After lost lead, walk-off dazzler denies Mets

NEW YORK -- Off the bat, the Mets were convinced it was a home run -- convinced that finally, for one night, they had managed to vanquish a Braves team bent on disrupting their Wild Card chase.

Ender Inciarte had other ideas. Racing over from his perch in center field, Inciarte leaped, thrust his glove over the fence and brought Yoenis Cespedes' drive back into play. Rather than a walk-off homer, it became a game-ending out, allowing the Braves to cap a three-game sweep of the Mets with a 4-3 victory on Wednesday night at Citi Field.

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Anthony DiComo has covered the Mets for MLB.com since 2008. Follow him on Twitter @AnthonyDiComo and Facebook, and listen to his podcast.

Danny Knobler is a contributor to MLB.com based in New York.

This story was not subject to the approval of Major League Baseball or its clubs.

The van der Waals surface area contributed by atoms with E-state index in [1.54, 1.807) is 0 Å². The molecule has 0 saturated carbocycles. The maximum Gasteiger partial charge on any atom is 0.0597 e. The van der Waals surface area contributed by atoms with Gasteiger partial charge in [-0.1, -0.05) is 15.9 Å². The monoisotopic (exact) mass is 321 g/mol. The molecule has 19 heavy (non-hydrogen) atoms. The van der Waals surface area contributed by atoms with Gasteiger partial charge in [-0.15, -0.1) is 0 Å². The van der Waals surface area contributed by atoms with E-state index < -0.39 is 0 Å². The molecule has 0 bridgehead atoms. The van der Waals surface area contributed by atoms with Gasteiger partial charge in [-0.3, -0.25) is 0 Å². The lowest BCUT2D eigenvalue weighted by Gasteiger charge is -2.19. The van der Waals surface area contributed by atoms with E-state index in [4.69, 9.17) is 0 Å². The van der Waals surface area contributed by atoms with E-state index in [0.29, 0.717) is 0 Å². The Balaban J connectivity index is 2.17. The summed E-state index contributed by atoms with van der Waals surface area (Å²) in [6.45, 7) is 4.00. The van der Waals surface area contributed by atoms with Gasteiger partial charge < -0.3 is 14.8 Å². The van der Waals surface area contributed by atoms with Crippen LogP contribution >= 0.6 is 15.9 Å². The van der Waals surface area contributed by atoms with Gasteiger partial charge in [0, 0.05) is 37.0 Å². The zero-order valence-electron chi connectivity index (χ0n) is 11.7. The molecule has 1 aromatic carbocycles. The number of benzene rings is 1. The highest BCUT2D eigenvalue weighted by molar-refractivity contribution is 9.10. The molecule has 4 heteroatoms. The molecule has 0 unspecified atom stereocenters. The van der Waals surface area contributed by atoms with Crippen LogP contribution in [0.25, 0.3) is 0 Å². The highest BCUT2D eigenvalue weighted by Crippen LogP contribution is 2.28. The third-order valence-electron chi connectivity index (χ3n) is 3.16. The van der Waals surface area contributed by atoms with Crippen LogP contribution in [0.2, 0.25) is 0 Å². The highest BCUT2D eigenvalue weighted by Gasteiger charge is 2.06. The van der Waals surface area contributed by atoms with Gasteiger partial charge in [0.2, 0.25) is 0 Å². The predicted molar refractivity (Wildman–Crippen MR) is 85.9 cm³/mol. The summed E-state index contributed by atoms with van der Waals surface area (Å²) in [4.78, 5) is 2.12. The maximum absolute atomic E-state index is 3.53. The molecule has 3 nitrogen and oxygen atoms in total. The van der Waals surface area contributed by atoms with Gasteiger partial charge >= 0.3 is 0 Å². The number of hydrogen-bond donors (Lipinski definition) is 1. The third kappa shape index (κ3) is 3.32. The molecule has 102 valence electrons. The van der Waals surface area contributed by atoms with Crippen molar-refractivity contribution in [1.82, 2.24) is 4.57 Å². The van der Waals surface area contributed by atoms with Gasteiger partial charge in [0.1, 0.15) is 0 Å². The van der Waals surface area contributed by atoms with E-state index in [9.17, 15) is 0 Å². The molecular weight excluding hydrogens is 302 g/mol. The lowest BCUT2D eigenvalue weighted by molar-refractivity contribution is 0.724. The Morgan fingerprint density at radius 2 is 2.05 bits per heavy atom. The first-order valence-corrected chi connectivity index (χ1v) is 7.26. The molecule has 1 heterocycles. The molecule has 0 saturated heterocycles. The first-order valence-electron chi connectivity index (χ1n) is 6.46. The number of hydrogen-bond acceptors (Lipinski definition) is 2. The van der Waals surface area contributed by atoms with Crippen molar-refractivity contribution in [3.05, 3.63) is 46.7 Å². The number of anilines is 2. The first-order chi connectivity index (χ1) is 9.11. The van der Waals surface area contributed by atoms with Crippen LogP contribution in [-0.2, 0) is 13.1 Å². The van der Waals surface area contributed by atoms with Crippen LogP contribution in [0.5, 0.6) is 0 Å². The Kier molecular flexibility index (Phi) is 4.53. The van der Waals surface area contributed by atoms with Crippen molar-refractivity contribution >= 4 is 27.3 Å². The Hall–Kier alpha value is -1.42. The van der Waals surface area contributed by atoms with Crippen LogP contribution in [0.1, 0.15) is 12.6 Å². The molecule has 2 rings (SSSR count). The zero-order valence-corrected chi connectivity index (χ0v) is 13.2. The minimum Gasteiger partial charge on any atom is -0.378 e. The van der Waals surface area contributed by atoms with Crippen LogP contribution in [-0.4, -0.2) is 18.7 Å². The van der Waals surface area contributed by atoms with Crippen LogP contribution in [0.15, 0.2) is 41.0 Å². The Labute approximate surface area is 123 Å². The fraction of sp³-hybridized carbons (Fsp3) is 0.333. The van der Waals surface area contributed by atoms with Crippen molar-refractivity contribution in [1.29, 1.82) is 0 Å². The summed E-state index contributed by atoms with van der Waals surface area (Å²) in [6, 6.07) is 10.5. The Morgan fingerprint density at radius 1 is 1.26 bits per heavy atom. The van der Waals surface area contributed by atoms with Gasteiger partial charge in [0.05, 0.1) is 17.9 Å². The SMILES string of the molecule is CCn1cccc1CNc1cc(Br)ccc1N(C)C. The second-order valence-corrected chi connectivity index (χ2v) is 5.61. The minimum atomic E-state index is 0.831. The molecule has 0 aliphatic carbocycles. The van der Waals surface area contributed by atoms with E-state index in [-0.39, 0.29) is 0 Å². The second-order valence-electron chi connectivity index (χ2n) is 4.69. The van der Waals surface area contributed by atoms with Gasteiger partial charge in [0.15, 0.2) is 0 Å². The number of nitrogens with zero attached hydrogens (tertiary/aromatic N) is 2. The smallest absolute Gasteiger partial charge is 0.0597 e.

In disbelief, Mets can only tip cap to Inciarte

Cespedes' would-be walk-off homer instead game's final out

In disbelief, Mets can only tip cap to Inciarte

NEW YORK -- Even afterward, having seen the replay and the crowd reaction and the Braves piling out of their dugout to embrace Ender Inciarte, the whole lot of them hugging on the field, Brandon Nimmo called it a home run.

"It was a home run," Nimmo said of Yoenis Cespedes' near-walk-off in a 4-3 Mets loss to the Braves on Wednesday. Nimmo shook his head. "He crushed that ball, and it was a home run. Then he brought it back."

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Anthony DiComo has covered the Mets for MLB.com since 2008. Follow him on Twitter @AnthonyDiComo and Facebook, and listen to his podcast. This story was not subject to the approval of Major League Baseball or its clubs.

Inciarte broke many Mets fans' hearts with crazy grab

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Inciarte broke many Mets fans' hearts with crazy grab

In the heat of a Wild Card race, every game is huge for the Mets. So when Yoenis Cespdedes stepped to the plate with two on, two out and the team trailing the Braves by one in the bottom of the ninth, it was a crucial at-bat. Swinging on an 0-1 fastball, the Mets' star drove a ball to deep right-center field. Every fan in Queens thought they'd be going home happy, their team a game better in the Wild Card standings.